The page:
Quorum has "seen first-hand the customer frustration over Backup Exec 2012 [and are] now offering Backup Exec 2012 customers an opportunity to trade in their Symantec Backup Exec 2012 Solution and even buy those customers out of their current contract with Symantec."

Symantec response

What does Symantec say? It issued a fairly long statement which we have shortened, in which it says it is listening to its Connect forum and other customer comments and is responding to them:

As a customer driven organisation we value our customers' input and we listen to them ... In fact, we have a number of the users who have commented on the new UI and are flying them to our engineering headquarters in Florida to engage directly with our product and engineering teams. This is similar to what we did with several hundred customers and partners as part of the beta program... some of the most requested features on Symantec Connect will be added back into the product in the near future...

The technology sector continues to move extremely fast with the focus on areas like virtualisation, cloud, and disk... Symantec believes that it is important to [remain] out in front of the curve. As we designed the new interface for Backup Exec 2012, we worked closely with existing customers to address their needs to simplify the backup and recovery process. While change is always difficult, we have seen a very positive response on the new interface from many customers who realise they can easily customise Backup Exec to address their own unique environments. [Backup Exec 2012 has won awards.]

Our relentless focus on the goal at hand remains unchanged – to change the state of the backup industry for the better. We believe backup as an industry is going through a period of growth and modernization and Backup Exec 2012 will be at the leading edge of that change with the new UI, hybrid-cloud backup capabilities, DR in the cloud, V-Ray for VMware and Hyper-V backups.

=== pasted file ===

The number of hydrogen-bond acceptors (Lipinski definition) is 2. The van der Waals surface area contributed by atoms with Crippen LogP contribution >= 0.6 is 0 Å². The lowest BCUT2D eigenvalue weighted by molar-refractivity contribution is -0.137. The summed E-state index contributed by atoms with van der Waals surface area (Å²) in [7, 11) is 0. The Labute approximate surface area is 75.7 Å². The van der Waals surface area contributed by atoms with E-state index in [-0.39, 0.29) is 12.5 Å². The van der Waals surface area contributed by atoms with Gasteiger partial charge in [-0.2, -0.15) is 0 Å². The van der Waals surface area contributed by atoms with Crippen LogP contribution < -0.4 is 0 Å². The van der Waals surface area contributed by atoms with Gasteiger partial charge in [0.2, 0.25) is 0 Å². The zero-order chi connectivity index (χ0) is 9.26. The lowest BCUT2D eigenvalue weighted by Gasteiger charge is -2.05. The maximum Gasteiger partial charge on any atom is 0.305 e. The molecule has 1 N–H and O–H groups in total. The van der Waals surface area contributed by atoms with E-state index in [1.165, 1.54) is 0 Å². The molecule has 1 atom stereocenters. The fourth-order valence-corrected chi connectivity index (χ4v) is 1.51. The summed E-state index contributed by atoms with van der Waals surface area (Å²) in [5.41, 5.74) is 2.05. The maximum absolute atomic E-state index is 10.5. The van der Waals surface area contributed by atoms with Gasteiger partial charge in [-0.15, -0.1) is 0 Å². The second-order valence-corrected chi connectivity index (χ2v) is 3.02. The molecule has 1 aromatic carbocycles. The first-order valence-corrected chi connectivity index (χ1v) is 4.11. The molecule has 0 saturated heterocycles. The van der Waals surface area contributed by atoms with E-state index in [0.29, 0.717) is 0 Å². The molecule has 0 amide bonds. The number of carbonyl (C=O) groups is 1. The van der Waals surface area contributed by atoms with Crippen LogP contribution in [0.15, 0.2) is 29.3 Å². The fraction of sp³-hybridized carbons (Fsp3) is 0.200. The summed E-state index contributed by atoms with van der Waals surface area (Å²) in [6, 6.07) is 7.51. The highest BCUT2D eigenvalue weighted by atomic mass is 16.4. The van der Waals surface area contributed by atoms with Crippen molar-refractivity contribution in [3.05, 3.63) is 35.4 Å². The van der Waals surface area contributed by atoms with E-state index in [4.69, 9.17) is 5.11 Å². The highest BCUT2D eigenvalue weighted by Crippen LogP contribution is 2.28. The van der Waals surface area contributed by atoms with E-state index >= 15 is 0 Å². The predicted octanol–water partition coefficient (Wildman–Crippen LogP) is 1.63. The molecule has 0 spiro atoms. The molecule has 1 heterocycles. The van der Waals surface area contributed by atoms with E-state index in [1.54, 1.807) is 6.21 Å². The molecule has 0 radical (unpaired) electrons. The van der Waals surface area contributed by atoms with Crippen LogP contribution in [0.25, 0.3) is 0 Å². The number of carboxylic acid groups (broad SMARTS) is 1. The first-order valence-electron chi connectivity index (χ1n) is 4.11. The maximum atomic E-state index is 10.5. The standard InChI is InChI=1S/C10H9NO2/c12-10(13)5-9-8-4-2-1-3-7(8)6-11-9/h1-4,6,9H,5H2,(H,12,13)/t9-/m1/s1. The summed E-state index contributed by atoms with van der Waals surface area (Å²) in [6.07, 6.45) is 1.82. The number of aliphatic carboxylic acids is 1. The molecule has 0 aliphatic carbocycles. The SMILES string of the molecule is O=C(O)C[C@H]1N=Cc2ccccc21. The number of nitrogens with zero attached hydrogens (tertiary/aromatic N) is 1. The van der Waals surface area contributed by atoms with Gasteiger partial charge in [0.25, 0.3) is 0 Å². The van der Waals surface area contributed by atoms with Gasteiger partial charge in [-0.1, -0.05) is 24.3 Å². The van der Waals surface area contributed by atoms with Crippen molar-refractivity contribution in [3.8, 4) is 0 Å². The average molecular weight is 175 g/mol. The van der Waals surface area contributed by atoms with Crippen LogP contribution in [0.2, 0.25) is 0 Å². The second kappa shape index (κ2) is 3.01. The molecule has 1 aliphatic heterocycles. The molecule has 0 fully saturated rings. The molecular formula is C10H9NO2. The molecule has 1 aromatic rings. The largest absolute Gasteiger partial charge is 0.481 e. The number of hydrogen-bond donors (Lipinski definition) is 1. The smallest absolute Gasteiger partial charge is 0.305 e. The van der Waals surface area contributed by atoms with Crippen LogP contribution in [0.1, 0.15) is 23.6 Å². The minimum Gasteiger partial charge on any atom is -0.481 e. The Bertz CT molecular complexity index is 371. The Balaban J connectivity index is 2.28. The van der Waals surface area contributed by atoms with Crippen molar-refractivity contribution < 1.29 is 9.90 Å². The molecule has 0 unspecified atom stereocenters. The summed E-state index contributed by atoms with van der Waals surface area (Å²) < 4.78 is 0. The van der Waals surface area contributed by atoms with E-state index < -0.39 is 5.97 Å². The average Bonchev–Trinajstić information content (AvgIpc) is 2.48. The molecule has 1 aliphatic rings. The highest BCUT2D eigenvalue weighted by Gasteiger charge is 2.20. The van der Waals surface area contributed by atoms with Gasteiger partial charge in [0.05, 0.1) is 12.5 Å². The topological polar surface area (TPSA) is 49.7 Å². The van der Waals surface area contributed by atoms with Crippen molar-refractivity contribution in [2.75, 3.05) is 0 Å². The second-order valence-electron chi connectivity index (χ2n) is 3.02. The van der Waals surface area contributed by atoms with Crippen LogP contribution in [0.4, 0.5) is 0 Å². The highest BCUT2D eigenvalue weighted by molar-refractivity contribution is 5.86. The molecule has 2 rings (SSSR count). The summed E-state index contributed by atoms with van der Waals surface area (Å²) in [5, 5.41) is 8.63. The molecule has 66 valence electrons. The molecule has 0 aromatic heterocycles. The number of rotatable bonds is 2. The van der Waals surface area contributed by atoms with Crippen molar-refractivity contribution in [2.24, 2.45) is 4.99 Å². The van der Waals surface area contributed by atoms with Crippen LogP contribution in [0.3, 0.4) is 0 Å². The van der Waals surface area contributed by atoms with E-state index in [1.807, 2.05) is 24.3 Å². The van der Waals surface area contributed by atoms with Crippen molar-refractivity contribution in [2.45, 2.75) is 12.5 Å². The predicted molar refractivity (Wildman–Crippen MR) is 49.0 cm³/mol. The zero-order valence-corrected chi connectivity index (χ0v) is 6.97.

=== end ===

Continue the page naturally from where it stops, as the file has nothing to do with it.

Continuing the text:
Symantec thinks the customer pain is worthwhile because the world of data protection is changing and backup has to change with it. It is focusing on backup appliances so customers can get dedupe, physical backup, virtual backup and storage, security and more in a single product from a single vendor.

It wants to produce better backup across software, cloud and appliances, and says: "We will stay close to our customers ... to make sure we meet their needs and the needs of the next-generation technologies."

Symantec says it will be "modifying our product based on what enables our customers to be the best in their respective businesses." ®

Other stories you might like

  • Prisons transcribe private phone calls with inmates using speech-to-text AI

    Plus: A drug designed by machine learning algorithms to treat liver disease reaches human clinical trials and more

    In brief Prisons around the US are installing AI speech-to-text models to automatically transcribe conversations with inmates during their phone calls.

    A series of contracts and emails from eight different states revealed how Verus, an AI application developed by LEO Technologies and based on a speech-to-text system offered by Amazon, was used to eavesdrop on prisoners’ phone calls.